When conducting any employee engagement survey, considering the way your questions are structured is essential. If you ask the right questions, you will be provided with actionable and insightful data. Ask the wrong ones, and you could end up finding out very little from your workforce and possibly even leave them feeling a bit miffed!
There are typically two types of questions in an employee survey – open questions and closed questions.
Using open questions in your employee survey can have multiple benefits, but there are two main reasons why they should be included:
- While closed questions give you the ‘what’ (what is good or what may need improvement), open questions give you the context on the ‘why’
- Open questions demonstrate to employees that their employer wants to, and is willing to, hear the specifics on how they really feel
What is an open question?
While closed questions collect quantitative data and tend to give “yes” or “no” or “correct” or “incorrect” answers, open questions in your employee survey are ones that allow respondents to elaborate with their answer. They are used to provide in-depth insights to employee behaviour and opinions which is deemed qualitive data.
An example of an open question would be ‘how can we help improve your engagement at work?’ Whereas an example of a closed question would be ‘would you recommend this organisation as a great place to work?’
The importance of open questions
We have already touched on this above, but using a real-life example, here is what you can find out from asking open questions.
From a customer survey, the closed questions and analysis showed that wellbeing was one of the lowest scoring themes for the company but had the highest impact on employee engagement. The open comments then told them that the wellbeing issues were being caused by frustratingly inefficient systems, processes, and sign off layers, all against a backdrop of headcount reductions. In addition, employees talked about which systems and processes they were most frustrated about by name, and their ideas on possible solutions. This all came from one open question ‘if you could change one thing that would make the biggest positive difference to you at work, what would this be and why?’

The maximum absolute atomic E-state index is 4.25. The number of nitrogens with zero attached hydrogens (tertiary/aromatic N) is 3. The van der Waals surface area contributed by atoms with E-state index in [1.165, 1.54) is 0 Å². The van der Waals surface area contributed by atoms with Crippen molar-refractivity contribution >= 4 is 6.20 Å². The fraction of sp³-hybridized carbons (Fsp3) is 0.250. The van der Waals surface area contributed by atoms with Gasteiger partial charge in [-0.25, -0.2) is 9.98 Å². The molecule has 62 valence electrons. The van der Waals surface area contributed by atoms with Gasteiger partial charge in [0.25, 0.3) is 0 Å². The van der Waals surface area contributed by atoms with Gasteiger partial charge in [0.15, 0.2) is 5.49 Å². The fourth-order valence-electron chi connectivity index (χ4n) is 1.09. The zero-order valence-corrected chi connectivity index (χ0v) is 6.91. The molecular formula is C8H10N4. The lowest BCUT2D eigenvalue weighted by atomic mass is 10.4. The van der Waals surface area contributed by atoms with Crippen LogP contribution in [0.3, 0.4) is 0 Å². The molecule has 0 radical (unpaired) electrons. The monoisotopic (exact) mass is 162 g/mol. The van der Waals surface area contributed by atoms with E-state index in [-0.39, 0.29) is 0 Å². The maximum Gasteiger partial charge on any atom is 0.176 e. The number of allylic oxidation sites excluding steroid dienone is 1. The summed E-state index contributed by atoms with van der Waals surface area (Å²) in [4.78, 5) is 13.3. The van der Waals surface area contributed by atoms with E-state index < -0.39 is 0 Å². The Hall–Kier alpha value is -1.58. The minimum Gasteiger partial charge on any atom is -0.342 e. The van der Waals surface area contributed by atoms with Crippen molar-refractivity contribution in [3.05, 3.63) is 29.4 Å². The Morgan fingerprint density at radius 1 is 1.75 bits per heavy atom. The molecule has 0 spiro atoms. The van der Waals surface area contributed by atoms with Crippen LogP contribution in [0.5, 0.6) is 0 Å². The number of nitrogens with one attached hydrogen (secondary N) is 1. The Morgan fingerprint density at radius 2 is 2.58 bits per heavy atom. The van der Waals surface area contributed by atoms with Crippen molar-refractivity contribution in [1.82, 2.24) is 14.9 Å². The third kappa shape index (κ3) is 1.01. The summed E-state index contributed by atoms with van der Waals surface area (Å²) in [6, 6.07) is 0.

Open questions therefore provide a way of not only picking up on the context and reasons why employees score things a certain way, but they also ensure employees can talk about things in a wider sense and can even provide their ideas on solutions that a short and limited set of closed questions wouldn’t allow.
How many open questions should you ask?
We would recommend that all employee engagement surveys have at least one open question (but ideally no more than three) – this is for both pulse and annual surveys.
Some organisations fear asking open questions in their employee surveys because the responses tend to require significantly more time and effort to analyse than those from closed questions, however there is technology available today from employee engagement platforms like WorkBuzz which use technology such as machine learning to streamline the process. These employee engagement measurement tools not only free up time for HR and people professionals but also minimise the chances of errors occurring. Data from open questions can be collected and presented back in easy-to-understand ways such as on a results dashboard.
For more information about WorkBuzz and how our employee engagement platform analyses data from open or closed questions, contact us today: firstname.lastname@example.org or book a demo to see the platform in action.